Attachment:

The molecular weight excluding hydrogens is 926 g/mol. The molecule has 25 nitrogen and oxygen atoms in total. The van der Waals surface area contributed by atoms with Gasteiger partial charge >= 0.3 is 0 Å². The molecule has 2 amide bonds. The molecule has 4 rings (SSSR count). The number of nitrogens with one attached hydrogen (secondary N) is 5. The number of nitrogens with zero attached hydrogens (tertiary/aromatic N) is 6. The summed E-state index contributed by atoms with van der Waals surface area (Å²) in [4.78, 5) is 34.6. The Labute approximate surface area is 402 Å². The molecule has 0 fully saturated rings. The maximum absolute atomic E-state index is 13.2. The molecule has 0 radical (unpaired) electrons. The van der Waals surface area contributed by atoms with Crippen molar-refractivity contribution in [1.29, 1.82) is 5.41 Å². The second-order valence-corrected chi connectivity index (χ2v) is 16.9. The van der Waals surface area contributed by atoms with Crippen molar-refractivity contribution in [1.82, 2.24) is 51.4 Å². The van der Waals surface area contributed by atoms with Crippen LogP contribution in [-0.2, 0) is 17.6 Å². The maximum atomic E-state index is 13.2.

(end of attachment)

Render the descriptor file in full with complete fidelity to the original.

The molecular weight excluding hydrogens is 926 g/mol. The molecule has 25 nitrogen and oxygen atoms in total. The van der Waals surface area contributed by atoms with Gasteiger partial charge >= 0.3 is 0 Å². The molecule has 2 amide bonds. The molecule has 4 rings (SSSR count). The number of nitrogens with one attached hydrogen (secondary N) is 5. The number of nitrogens with zero attached hydrogens (tertiary/aromatic N) is 6. The summed E-state index contributed by atoms with van der Waals surface area (Å²) in [4.78, 5) is 34.6. The Labute approximate surface area is 402 Å². The molecule has 0 fully saturated rings. The maximum absolute atomic E-state index is 13.2. The molecule has 0 radical (unpaired) electrons. The van der Waals surface area contributed by atoms with Crippen molar-refractivity contribution in [1.29, 1.82) is 5.41 Å². The second-order valence-corrected chi connectivity index (χ2v) is 16.9. The van der Waals surface area contributed by atoms with Crippen molar-refractivity contribution in [1.82, 2.24) is 51.4 Å². The van der Waals surface area contributed by atoms with Crippen LogP contribution in [-0.2, 0) is 17.6 Å². The maximum atomic E-state index is 13.2.